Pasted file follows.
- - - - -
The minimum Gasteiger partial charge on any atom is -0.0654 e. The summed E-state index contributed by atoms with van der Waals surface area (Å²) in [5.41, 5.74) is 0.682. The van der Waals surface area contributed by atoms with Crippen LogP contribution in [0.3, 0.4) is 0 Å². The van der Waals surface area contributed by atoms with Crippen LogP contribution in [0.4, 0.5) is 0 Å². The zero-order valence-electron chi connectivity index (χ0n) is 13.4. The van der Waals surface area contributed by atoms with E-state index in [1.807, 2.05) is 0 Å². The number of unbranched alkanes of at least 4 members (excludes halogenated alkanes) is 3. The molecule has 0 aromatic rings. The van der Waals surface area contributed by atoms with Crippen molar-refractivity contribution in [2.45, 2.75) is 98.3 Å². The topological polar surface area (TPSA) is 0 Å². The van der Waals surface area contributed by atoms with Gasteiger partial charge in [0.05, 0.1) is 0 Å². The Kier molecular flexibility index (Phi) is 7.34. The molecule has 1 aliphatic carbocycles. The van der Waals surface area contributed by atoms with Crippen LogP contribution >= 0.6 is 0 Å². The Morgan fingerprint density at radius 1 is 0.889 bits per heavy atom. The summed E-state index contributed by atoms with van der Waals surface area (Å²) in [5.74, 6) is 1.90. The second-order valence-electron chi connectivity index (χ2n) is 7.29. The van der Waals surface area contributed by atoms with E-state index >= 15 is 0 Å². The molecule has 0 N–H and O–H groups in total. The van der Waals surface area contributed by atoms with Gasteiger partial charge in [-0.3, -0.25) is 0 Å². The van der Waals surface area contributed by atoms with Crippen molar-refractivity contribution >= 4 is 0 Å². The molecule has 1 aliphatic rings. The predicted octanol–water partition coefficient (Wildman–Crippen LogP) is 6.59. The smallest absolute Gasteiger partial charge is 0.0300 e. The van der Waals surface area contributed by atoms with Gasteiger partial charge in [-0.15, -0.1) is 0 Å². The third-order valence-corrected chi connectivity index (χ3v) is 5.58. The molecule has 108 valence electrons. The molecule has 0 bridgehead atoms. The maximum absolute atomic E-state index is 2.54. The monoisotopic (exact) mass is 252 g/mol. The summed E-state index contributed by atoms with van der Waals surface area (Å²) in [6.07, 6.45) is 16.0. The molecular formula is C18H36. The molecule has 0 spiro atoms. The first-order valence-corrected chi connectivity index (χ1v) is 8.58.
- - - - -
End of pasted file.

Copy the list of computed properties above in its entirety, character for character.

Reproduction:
The minimum Gasteiger partial charge on any atom is -0.0654 e. The summed E-state index contributed by atoms with van der Waals surface area (Å²) in [5.41, 5.74) is 0.682. The van der Waals surface area contributed by atoms with Crippen LogP contribution in [0.3, 0.4) is 0 Å². The van der Waals surface area contributed by atoms with Crippen LogP contribution in [0.4, 0.5) is 0 Å². The zero-order valence-electron chi connectivity index (χ0n) is 13.4. The van der Waals surface area contributed by atoms with E-state index in [1.807, 2.05) is 0 Å². The number of unbranched alkanes of at least 4 members (excludes halogenated alkanes) is 3. The molecule has 0 aromatic rings. The van der Waals surface area contributed by atoms with Crippen molar-refractivity contribution in [2.45, 2.75) is 98.3 Å². The topological polar surface area (TPSA) is 0 Å². The van der Waals surface area contributed by atoms with Gasteiger partial charge in [0.05, 0.1) is 0 Å². The Kier molecular flexibility index (Phi) is 7.34. The molecule has 1 aliphatic carbocycles. The van der Waals surface area contributed by atoms with Crippen LogP contribution >= 0.6 is 0 Å². The Morgan fingerprint density at radius 1 is 0.889 bits per heavy atom. The summed E-state index contributed by atoms with van der Waals surface area (Å²) in [5.74, 6) is 1.90. The second-order valence-electron chi connectivity index (χ2n) is 7.29. The van der Waals surface area contributed by atoms with E-state index >= 15 is 0 Å². The molecule has 0 N–H and O–H groups in total. The van der Waals surface area contributed by atoms with Gasteiger partial charge in [-0.3, -0.25) is 0 Å². The van der Waals surface area contributed by atoms with Crippen molar-refractivity contribution >= 4 is 0 Å². The molecule has 1 aliphatic rings. The predicted octanol–water partition coefficient (Wildman–Crippen LogP) is 6.59. The smallest absolute Gasteiger partial charge is 0.0300 e. The van der Waals surface area contributed by atoms with Gasteiger partial charge in [-0.15, -0.1) is 0 Å². The third-order valence-corrected chi connectivity index (χ3v) is 5.58. The molecule has 108 valence electrons. The molecule has 0 bridgehead atoms. The maximum absolute atomic E-state index is 2.54. The monoisotopic (exact) mass is 252 g/mol. The summed E-state index contributed by atoms with van der Waals surface area (Å²) in [6.07, 6.45) is 16.0. The molecular formula is C18H36. The molecule has 0 spiro atoms. The first-order valence-corrected chi connectivity index (χ1v) is 8.58.